Jenny jerked back to the present and gave the lead-shank in her hands a tug to remind him not to get so personal. The colt straightened out and they kept on walking in their tight circles, using every inch of the space they’d been allotted. The walking ring of Tampa Bay Downs was tight; the little crowd of spectators pressing in so closely that Jenny was sometimes afraid even the rail keeping them back from the horses was still not far enough away to protect them from a kick. As a rule, hot-blooded young Thoroughbreds were not malicious. But they were in a hurry to get moving, and indiscriminate with where their flying hooves ended up.

Jenny’s phone was buzzing again, furiously rattling against the thin chest pocket on the flowing blue blouse she’d paired with her race-day khakis. She desperately wanted to answer it, wanted to see her friends’ silly faces and hear their stupid voices so much, and she was crazy to find out what had happened with their final presentation, if Professor Mulvaney thought their idea was any good or if they were just a bunch of idealistic kids (which Jenny did not think was a bad thing, not yet). They needed his buy-in if they were going to get anywhere. Lana’s father had been determined on that point. He wasn’t giving them a dime otherwise.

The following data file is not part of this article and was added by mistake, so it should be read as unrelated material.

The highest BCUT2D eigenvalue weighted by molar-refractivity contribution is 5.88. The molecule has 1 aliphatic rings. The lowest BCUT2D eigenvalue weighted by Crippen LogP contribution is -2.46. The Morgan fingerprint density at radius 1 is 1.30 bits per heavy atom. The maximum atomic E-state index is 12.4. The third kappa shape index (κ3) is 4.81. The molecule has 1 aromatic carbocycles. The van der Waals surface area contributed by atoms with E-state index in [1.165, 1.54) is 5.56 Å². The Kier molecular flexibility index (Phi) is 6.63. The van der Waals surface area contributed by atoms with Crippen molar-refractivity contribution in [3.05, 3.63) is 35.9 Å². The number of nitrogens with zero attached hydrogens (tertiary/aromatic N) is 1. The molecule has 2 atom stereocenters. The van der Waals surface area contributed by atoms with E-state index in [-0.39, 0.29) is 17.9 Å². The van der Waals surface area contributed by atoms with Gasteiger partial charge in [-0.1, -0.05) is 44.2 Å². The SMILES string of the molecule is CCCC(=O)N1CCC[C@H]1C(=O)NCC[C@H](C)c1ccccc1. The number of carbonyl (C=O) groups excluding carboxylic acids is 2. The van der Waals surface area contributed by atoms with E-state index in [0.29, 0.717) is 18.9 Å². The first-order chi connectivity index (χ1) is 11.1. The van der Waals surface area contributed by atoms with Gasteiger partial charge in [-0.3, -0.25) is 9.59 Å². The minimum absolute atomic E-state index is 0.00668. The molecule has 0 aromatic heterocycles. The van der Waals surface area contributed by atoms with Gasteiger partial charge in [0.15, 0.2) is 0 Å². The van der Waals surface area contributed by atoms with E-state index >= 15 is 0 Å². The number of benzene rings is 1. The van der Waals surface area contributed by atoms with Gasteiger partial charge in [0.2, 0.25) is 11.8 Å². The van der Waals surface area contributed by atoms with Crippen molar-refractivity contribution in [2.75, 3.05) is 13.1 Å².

The loudspeakers crackled as if they were clearing their metallic throats, and then the feed from the track’s resident commentator took over the sound of jingling metal and thudding hooves. He was standing near the paddock with his back to the horses, a small burly man in a three-piece suit that strained at the arms, wraparound sunglasses and gel-stiffened blonde hair competing with his swirling tribal neck tattoos for attention. Jenny always thought he looked like a cross between a professional skateboarder and Guy Fieri. He spoke, with a thick Long Island accent, about past performances and speed figures and jockey win percentages. When he got to Mr. November, he just said: “this one is the favorite for a reason, but if you want to beat him, try the three and the six,” and then continued on with the next horse.